The beginners of the insurrection in Cumberland were the four captains of Penrith; Faith, Poverty, Pity, and Charity as the vicar of Burght proclaimed them at each meeting.
The cause of insurrection was that the vicar of Burght read a letter from Richmondshire, as he said, to this tenor, "Wellbeloved brethren in God, we greet you well, signifying unto you that we your brethren in Christ have assembled us together and put us in readiness for the maintenance of the faith of God, His laws, and His Church, and where abbeys was suppressed we have restored them again and put the religious men into their houses: wherefore we exhort you to do the same." This he read "calling himself Poverty, chaplain and secretary." Knows not who brought it.
Conjectures that the intention was to destroy the gentlemen, that none should pay ingressoms to his landlord, and little or no rent or tithe.
The last insurrection by Westmoreland, Penrith, and Greystoke, made a "sawtt" at Carlisle on Friday before the first Sunday of Lent. Heard of no captains but Nicholas Musgreve and Thomas Thebe, and never a gentleman among them. The commons of Cockermouth, who came down the Saturday and Sunday after, perceiving that Calbeyke would not rise, retired.
[Addition].—There were 4 captains in Cumberland—Thomas Byrkbek, Gilbert Whepedale, John Beke, and Robert Movnsey—who went in procession in the parish church of Penrith daily, when there, with their 4 swords drawn, following the vicar of Browgh. After the Gospel the vicar gave them one of the x commandments, and this was called the captains' mass. The vicar was taken for a prophet.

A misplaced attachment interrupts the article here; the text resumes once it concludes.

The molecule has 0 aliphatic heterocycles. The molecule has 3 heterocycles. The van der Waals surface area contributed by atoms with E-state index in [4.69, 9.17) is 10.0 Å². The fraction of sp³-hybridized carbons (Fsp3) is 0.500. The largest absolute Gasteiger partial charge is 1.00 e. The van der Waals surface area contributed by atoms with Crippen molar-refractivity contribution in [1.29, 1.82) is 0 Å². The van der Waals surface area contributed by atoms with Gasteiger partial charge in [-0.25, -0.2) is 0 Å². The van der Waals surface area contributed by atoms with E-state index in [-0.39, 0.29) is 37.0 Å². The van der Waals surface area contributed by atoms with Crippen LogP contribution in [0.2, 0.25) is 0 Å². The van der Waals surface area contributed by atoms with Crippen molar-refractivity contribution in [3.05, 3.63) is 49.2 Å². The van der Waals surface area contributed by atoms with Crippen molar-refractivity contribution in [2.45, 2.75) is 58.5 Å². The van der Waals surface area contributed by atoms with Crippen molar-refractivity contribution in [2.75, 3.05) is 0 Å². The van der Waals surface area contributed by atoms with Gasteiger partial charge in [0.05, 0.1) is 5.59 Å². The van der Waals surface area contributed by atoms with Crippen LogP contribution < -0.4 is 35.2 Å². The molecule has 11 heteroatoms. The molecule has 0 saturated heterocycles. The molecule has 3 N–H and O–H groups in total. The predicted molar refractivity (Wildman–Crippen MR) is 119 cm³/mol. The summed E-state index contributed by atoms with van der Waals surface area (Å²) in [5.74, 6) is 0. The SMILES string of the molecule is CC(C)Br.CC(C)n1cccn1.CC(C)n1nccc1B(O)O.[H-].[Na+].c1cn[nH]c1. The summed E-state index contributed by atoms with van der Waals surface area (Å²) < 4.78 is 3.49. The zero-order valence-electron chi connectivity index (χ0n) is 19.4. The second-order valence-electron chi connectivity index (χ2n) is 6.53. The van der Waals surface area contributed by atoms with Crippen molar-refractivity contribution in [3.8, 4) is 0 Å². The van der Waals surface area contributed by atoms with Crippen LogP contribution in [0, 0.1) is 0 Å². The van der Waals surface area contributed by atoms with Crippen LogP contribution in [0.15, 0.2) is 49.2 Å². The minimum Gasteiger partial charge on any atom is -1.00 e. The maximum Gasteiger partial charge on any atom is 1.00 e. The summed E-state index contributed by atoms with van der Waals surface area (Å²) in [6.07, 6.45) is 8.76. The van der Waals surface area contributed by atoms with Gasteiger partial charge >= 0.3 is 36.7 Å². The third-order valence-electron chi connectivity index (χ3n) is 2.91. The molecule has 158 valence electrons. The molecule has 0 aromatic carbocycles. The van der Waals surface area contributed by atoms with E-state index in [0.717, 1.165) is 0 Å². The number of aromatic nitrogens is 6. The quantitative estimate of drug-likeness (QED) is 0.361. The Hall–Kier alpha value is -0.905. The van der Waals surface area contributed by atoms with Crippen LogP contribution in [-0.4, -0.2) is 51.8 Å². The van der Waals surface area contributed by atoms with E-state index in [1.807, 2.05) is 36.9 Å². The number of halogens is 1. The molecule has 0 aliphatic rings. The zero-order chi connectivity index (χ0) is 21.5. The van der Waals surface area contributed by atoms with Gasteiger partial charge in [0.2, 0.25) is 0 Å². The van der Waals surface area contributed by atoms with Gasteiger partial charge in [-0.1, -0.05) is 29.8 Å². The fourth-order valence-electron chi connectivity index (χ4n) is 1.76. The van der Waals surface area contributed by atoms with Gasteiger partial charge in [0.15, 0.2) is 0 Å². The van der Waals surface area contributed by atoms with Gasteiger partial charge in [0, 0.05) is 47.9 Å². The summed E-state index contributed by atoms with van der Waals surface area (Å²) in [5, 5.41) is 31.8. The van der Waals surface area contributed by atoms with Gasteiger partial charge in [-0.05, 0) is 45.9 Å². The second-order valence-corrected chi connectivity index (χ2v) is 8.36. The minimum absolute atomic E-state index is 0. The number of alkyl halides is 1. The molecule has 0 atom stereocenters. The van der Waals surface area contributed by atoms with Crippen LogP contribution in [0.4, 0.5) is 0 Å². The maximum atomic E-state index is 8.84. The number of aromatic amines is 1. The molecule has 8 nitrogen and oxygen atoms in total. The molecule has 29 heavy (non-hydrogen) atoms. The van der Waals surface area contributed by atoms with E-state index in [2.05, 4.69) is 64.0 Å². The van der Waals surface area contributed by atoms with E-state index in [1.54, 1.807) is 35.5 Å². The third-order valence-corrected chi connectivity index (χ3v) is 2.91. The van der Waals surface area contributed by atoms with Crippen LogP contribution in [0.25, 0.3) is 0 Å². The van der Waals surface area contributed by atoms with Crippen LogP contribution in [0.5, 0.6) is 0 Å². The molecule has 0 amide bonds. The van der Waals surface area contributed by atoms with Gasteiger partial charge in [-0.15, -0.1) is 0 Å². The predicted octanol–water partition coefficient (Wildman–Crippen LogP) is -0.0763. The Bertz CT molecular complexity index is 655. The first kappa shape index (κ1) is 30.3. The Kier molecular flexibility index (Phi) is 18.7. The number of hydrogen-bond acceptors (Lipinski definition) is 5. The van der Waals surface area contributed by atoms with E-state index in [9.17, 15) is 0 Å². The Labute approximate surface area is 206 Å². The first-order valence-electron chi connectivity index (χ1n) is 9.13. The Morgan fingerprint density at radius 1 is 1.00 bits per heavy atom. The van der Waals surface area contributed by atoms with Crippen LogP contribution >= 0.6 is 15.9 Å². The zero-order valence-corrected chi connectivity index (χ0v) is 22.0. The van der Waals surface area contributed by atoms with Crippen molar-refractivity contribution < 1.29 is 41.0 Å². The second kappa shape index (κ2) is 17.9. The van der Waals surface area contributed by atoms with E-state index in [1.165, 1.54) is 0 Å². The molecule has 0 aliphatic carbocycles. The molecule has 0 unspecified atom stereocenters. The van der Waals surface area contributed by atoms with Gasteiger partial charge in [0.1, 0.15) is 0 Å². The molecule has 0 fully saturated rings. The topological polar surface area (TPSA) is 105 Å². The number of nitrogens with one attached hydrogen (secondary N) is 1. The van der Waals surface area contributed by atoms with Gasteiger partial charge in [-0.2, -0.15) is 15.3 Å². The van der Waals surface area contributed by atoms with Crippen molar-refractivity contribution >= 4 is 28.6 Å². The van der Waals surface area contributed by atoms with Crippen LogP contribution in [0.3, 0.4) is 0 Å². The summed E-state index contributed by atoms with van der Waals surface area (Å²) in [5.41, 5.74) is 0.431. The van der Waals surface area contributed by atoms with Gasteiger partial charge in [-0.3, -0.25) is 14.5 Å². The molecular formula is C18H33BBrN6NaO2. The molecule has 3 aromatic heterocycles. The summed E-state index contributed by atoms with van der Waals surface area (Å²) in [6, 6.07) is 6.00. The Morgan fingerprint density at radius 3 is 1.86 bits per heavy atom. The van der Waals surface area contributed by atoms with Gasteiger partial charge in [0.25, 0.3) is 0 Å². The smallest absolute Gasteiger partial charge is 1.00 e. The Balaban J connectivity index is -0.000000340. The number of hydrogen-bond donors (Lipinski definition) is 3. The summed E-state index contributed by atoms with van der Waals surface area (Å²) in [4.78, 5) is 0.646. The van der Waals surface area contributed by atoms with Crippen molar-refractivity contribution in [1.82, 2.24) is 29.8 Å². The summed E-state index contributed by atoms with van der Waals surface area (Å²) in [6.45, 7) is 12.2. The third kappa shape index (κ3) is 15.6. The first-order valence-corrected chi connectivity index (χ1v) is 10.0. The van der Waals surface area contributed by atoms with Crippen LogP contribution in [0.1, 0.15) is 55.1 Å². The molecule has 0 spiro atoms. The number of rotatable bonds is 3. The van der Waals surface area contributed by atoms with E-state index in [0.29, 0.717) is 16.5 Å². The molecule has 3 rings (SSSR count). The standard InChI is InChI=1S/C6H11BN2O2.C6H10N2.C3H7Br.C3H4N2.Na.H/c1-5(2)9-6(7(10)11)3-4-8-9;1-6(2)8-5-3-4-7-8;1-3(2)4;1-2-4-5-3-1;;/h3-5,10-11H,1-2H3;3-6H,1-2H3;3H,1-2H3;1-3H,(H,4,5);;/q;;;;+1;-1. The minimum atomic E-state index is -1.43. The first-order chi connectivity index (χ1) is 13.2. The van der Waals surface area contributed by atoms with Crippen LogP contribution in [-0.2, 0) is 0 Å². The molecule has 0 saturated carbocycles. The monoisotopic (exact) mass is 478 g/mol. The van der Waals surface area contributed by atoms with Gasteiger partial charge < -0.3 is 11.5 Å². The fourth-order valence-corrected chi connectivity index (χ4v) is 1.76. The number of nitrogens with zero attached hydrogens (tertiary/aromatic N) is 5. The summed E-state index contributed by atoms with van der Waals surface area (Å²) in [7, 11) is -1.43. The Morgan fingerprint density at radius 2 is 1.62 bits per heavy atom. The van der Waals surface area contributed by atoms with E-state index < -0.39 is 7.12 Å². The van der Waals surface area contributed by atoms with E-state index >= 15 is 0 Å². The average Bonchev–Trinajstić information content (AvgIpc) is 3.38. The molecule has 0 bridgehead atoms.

ii. 20 March. Bernard Towneley examined by John Tregunwell, Ric. Layton, and Thos. Leigh, Doctors of Law.
(1.) Was in no way privy to the 2nd commotion. (2.) Never sent but two letters to his master the bp. of Carlisle. The first was that he trusted, when the country was more pacified, to gather his revenues, the second was that after Norfolk was come and the country quiet he would "do his diligence for his discharge, meaning to gather the King's money." (3.) Never had, at his last being here, any communication with the bp. of Carlisle concerning any intended insurrection or commotion.
Pp. 9. Faded and worn. Endd.